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Omalpe Tempita Viharaya

Omalpe Tempita Viharaya, also known as Omalpe Purana Viharaya (Sinhala: ඕමල්පේ ටැම්පිට විහාරය), is a Buddhist temple situated in Omalpe village in Ratnapura District, Sri Lanka.

The Tempita Viharaya of this temple is said to have been constructed by a chieftain named Campane Rala during the reign of King Sri Vikrama Rajasinha [(1798-1815 A.D.) Abeyawardana, 2002]. The structure was renovated and granted lands to it by a chieftain named Omalpe Pallegama Tennakoon Mudiyanse during the time of monk Kelle Sri Saranapala Sunanda Thera in 1817 (Abeyawardana, 2002; Silva & Chandrasekara, 2021).

Tempita Viharaya
Tempita Viharas were popular in many Buddhist temples during the Kandyan Period. These structures were usually built on a wooden platform resting on bare stone pillars or stumps which are about 1-4 feet tall. The roof is generally made of timber and held by wooden stumps. The walls are usually made of wattle and daub and form the main enclosed shrine room containing Buddhist sculptures and murals in the Kandyan style. Some Tempita Viharas have narrow verandas and ambulatories circulating the main enclosed space. The construction of these buildings started in the 17th century and lasted until the end of the 19th century (Wijayawardhana, 2010).

Omalpe Tempita Viharaya
The Tempita Viharaya of Omalpe temple has been built upon four stone and five timber pillars about 6 feet tall. Due to the height of these pillars, the temple is seen as a two-storied building at the distance. The upper floor is the image house while the lower level is used as an Uposathaghara (Silva & Chandrasekara, 2021). The upper floor of this building can be accessed through a wooden flight of steps and there is an image house surrounded by a narrow ambulatory. A Digge (dancing/audience hall) or Hewisi Mandapaya (drummers’ hall) which is considered to be the longest of its kind in the country has been built attached to this building (Silva & Chandrasekara, 2021).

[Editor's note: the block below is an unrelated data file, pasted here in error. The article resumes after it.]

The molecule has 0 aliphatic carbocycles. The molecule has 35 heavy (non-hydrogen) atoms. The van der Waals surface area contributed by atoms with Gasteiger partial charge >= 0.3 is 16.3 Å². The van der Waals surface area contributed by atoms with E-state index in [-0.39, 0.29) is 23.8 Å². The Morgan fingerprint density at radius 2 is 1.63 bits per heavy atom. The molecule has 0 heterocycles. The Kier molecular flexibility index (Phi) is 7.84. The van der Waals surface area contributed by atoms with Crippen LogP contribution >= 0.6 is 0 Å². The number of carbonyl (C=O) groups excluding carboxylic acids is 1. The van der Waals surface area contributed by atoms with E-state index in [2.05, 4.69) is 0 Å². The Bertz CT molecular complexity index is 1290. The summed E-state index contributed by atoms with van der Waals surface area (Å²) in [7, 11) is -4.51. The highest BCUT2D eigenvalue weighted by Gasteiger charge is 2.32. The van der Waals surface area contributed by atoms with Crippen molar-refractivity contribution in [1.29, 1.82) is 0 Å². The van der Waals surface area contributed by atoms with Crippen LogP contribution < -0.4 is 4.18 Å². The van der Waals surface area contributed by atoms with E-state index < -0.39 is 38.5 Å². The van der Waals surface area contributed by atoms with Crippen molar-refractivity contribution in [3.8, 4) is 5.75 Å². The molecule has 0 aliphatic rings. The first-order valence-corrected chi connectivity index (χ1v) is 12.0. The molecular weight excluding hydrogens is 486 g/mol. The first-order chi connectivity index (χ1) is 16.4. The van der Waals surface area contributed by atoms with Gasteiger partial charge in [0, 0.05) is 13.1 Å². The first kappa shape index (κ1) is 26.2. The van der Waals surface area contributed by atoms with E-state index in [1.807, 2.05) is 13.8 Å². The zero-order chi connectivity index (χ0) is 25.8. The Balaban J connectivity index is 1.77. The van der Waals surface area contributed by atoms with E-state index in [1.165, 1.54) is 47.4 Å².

In the image house, there is a seated Buddha statue accompanied by two images of Sariputta (left) and Moggallana (right), the two chief disciples of Gautama Buddha. The inner and outer walls of this have been decorated with Buddhist murals following the Kandyan tradition (Abeyawardana, 2002). These murals can be compared to those at Walalgoda Tempita Viharaya and Maduwanwela Mudalindaramaya.

A protected site
The Omalpe Tampita Viharaya situated in Omalpe village in the Divisional Secretary’s Division of Embilipitiya is an archaeological protected monument, declared by a government notification published on 22 November 2002.

1) Abeyawardana, H.A.P., 2002. Heritage of Sabaragamuwa: Major natural, cultural and historic sites. Sabaragamuwa Development Bank and The Central Bank of Sri Lanka. ISBN: 955-575-077-7.  p.35.
2) Silva, K.D. and Chandrasekara, D.P., 2021. The Tämpiṭavihāras of Sri Lanka: Elevated Image-Houses in Buddhist Architecture. Anthem Press. pp.144-145.
3) The Gazette of the Democratic Socialist Republic of Sri Lanka. No: 1264. 22 November 2002.
4) Wijayawardhana, K., 2010. Sri Lankawe Tampita Vihara (In Sinhala). Dayawansa Jayakody & Company. Colombo. ISBN: 978-955-551-752-2. p.12.

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This page was last updated on 29 August 2022

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